People may have a Divine faith, not only in its originating power, but also in its foundation. The ground of their faith may be the Divine testimony, upon which they rest with unshaken confidence. They may give credit to what they believe not only because it appears reasonable or even certain, but because they are fully persuaded it is the Word of Him who cannot lie. To believe the Scriptures on the ground of their being God's Word, is a Divine faith. Such a faith had the nation of Israel after their wondrous exodus from Egypt and deliverance from the Red Sea. Of them it is recorded "The people feared the Lord, and believed the Lord, and His servant Moses" (Ex. 14:31), yet of the great majority of them it is said, "Whose carcases fell in the wilderness: and to whom He sware that they should not enter into His rest" (Heb. 3:17, 18).
It is indeed searching and solemn to make a close study of Scripture upon this point, and discover how much is said of unsaved people in a way of having faith in the Lord. In Jer. 13:11 we find God saying, "For as the girdle cleaveth to the loins of a man, so have I caused to cleave unto Me the whole house of Israel, and the whole house of Judah, saith the Lord," and to "cleave" unto God is the same as to "trust" Him: see 2 Kings 18:5, 6. Yet of that very same generation God said. "This evil people, which refuse to hear My words, which walk in the imagination of their heart, and walk after other gods, to serve them, and to worship them, shall even be as this girdle, which is good for nothing" (Jer. 13:10).
The term "stay" is another word denoting firm trust. "And it shall come to pass in that day, that the remnant of Israel, and such as are escaped of the house of Jacob, shall no more again stay upon him that smote them, but shall stay upon the Lord" (Isa. 10:20); "Thou wilt keep him in perfect peace, whose mind is stayed on Thee" (Isa. 26:3). And yet we find a class of whom it is recorded, "They call themselves of the holy city, and stay themselves upon the God of Israel" (Isa. 48:2). Who would doubt that this was a saving faith! Ah, let us not be too hasty in jumping to conclusions: of this same people God said, "Thou art obstinate, and thy neck is an iron sinew, and thy brow brass" (Isa. 48:4).
Again, the term "lean" is used to denote not only trust, but dependency on the Lord. Of the Spouse it is said, "who is this that cometh up from the wilderness, leaning upon her Beloved?" (Song of Sol. 8:5). Can it be possible that such an expression as this is applied to those who are unsaved? Yes, it is, and by none other than God Himself: "Hear this I pray you, ye heads of the house of Jacob, and princes of the house of Israel, that abhor judgment, and pervert all equity. . . . The heads thereof judge for reward, and the priests thereof teach for hire, and the prophets thereof divine for money: yet will they lean upon the Lord, and say, Is not the Lord among us, none evil can come upon us" (Micah 3:9, 11). So thousands of carnal and worldly people are leaning upon Christ to uphold them, so that they cannot fall into Hell, and are confident that no such "evil" can befall them. Yet is their confidence a horrible presumption.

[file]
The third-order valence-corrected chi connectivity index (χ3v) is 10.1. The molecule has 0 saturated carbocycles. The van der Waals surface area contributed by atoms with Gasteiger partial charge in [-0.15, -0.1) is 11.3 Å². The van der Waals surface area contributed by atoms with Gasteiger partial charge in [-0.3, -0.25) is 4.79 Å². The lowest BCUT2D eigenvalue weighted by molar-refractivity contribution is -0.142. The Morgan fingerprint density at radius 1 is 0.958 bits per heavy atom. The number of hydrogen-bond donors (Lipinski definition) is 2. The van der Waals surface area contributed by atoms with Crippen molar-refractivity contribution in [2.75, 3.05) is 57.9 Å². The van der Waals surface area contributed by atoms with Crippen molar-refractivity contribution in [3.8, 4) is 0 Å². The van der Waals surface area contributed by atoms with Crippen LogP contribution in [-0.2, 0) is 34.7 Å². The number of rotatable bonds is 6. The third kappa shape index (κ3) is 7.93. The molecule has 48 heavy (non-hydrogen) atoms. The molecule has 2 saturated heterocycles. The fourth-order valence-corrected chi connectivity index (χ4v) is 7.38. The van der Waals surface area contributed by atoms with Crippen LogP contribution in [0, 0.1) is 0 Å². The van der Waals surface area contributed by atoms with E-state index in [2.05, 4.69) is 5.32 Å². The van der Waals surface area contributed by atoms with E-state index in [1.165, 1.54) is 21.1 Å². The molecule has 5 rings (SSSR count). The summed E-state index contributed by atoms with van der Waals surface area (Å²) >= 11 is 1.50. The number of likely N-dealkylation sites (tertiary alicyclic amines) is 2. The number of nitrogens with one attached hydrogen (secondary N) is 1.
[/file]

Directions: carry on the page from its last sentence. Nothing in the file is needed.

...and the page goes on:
To rest upon a Divine promise with implicit confidence, and that in the face of great discouragement and danger, is surely something which we would not expect to find predicated of a people who were unsaved. Ah, truth is stranger than fiction. This very thing is depicted in God?s unerring Word. When Sennacherib and his great army besieged the cities of Judah, Hezekiah said, "Be strong and courageous, be not afraid nor dismayed for the king of Assyria, nor for all the multitude that is with him: for there be more with us than with him: With him is an arm of flesh, but with us is the Lord our God" (2 Chron. 32:7, 8); and we are told that "the people rested themselves upon the words of Hezekiah." Hezekiah had spoken the words of God, and for the people to rest upon them was to rest on God Himself. Yet, less than fifteen years after, this same people did "worse than the heathen" (2 Chron. 33:9). Thus, resting upon a promise of God, is not, of itself, any proof of regeneration.
To rely upon God, on the ground of His "covenant" was far more than resting upon a Divine promise; yet unregenerate men may do even this. A case in point is found in Abijah king of Judah. It is indeed striking to read and weigh what he said in 2 Chron. 13 when Jeroboam and his hosts came up against him. First, he reminded all Israel that the Lord God had given the kingdom to David and his sons forever "by a covenant of salt" (v. 5). Next, he denounced the sins of his adversary (vv. 6-9). Then he affirmed the Lord to be "our God" and that He was "with him and his people" (vv. 10-12). But Jeroboam heeded not, but forced the battle upon them. "Abijah and his people slew them with a great slaughter" (v. 17), "because they relied upon the Lord God of their fathers" (v. 18). Yet of this same Abijah it is said, "he walked in all the sins of his father," etc. (1 Kings 15:3). Unregenerate men may rely upon God, depend upon Christ, rest on His promise, and plead His covenant.